Climate change was almost certainly one of the key factors that forced the Harappans people to shift away from the floodplains of the Indus River, a new study by researchers from the Woods Hole Oceanographic Institution (WHOI) has claimed.
The Indus Valley civilisation thrived more than 4,000 years ago across the plains of the Indus River in modern day India and Pakistan.
The civilisation is believed to have spanned an area of more than one million square kilometers, from the Arabian Sea to the Ganges, over what is now Pakistan, northwestern India, and even into eastern Afghanistan. This great but poorly known urban culture also included parts of Mesopotamia and Egypt.
Extent of the Indus Valley civilisation, 2600-1900BCE. Image by Sue McIntosh via Wikipedia
The Harappa culture was named after Harappa - one of the largest cities in the Indus civilisation on the Ravi River. Inhabitants of this culture lived near rivers and used the fertile plains to make their livelihood. However, this advanced culture slowly disappeared between 3,900 and 3,000 years ago.
The new study by the researchers at the WHOI claims to have found evidence that inhabitants of Harappan culture had left their cities by 1800 BCE and shifted to smaller villages in the Himalayan foothills.
The migration started roughly around 2500 BCE, when drastic changes in weather patterns over the Indus valley made agriculture increasingly difficult across the region. With changes in climate, summer monsoon rains over the Indus valley gradually dried up. However, winter rains became more regular in the foothills, feeding little streams there.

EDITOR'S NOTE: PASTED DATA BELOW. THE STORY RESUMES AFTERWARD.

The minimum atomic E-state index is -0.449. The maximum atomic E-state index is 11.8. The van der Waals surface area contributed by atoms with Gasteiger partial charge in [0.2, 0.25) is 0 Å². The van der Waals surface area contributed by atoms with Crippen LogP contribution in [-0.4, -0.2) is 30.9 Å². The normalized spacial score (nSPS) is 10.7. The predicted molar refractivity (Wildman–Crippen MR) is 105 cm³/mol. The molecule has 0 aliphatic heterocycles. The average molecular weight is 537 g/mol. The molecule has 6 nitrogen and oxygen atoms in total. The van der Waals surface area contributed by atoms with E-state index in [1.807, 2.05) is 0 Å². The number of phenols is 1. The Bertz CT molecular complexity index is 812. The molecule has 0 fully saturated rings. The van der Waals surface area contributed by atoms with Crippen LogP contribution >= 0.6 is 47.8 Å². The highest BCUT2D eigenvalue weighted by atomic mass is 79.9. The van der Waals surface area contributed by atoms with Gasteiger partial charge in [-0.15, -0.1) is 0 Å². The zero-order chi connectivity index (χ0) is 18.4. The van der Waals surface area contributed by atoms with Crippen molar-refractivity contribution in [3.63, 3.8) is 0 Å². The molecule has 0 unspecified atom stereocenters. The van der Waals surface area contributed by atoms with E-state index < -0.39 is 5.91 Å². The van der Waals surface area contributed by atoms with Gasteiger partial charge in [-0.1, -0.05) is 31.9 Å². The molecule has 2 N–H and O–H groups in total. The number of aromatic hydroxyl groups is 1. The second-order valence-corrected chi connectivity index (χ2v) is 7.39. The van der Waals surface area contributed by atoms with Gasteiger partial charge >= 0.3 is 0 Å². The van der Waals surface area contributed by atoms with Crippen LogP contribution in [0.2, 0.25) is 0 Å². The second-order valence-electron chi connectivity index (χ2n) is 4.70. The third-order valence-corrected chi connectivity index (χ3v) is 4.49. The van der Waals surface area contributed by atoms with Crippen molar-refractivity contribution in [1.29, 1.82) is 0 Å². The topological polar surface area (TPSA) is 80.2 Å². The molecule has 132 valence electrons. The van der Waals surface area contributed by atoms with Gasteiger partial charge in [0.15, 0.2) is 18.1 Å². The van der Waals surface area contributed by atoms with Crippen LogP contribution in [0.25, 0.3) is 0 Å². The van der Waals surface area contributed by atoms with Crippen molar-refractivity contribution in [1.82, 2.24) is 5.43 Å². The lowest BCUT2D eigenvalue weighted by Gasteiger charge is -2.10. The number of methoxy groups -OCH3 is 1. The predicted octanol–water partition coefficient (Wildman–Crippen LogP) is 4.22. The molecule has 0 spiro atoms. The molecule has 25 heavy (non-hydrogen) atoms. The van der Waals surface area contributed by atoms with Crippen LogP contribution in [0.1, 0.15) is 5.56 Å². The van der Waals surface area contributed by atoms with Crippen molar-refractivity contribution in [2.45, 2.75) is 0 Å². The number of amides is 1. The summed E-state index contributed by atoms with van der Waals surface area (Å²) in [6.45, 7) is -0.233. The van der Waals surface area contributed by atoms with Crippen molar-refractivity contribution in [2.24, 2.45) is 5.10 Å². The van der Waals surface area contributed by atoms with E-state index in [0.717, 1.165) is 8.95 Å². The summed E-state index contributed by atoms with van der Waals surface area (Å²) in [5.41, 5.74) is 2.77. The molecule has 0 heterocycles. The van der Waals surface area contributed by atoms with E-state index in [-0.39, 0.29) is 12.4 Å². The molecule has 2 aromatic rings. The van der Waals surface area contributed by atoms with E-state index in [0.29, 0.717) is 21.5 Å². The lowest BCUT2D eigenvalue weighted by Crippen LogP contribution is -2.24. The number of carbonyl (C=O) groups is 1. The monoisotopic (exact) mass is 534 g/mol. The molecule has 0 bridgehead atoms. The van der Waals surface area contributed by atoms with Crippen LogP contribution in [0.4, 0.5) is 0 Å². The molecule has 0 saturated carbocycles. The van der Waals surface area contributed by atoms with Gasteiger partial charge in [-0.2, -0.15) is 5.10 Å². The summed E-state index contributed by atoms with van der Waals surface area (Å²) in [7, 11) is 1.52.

Although the winter rains in the foothills brought less water compared to the floods from summer monsoons in Indus valley region, they were at least "reliable", according to Liviu Giosan, a geologist at WHOI.
It was difficult for the team to find evidence in soil samples for the shift in seasonal rainfall. Instead, they analysed samples of sediments collected from the ocean floor at different sites in the Arabian Sea. They examined the shells of foraminifera (or "forams") - the single-celled plankton - in sediments to understand which ones thrived in winters, and which in the summer.
After that, researchers examined ancient genetic material (paleo-DNA) preserved in the sediments. The analysis revealed that towards the end of the Harappan civilisation, summer monsoons had weakened, while winter monsoons became stronger, forcing people to migrate from big cities to smaller villages.
However, researchers are unsure whether this migration happened quickly or whether it took hundreds of years to complete.
"We can't say that they disappeared entirely due to climate - at the same time, the Indo-Aryan culture was arriving in the region with Iron Age tools and horses and carts. But it's very likely that the winter monsoon played a role," Giosan says.
The findings of the study are published in the journal Climate of the Past.
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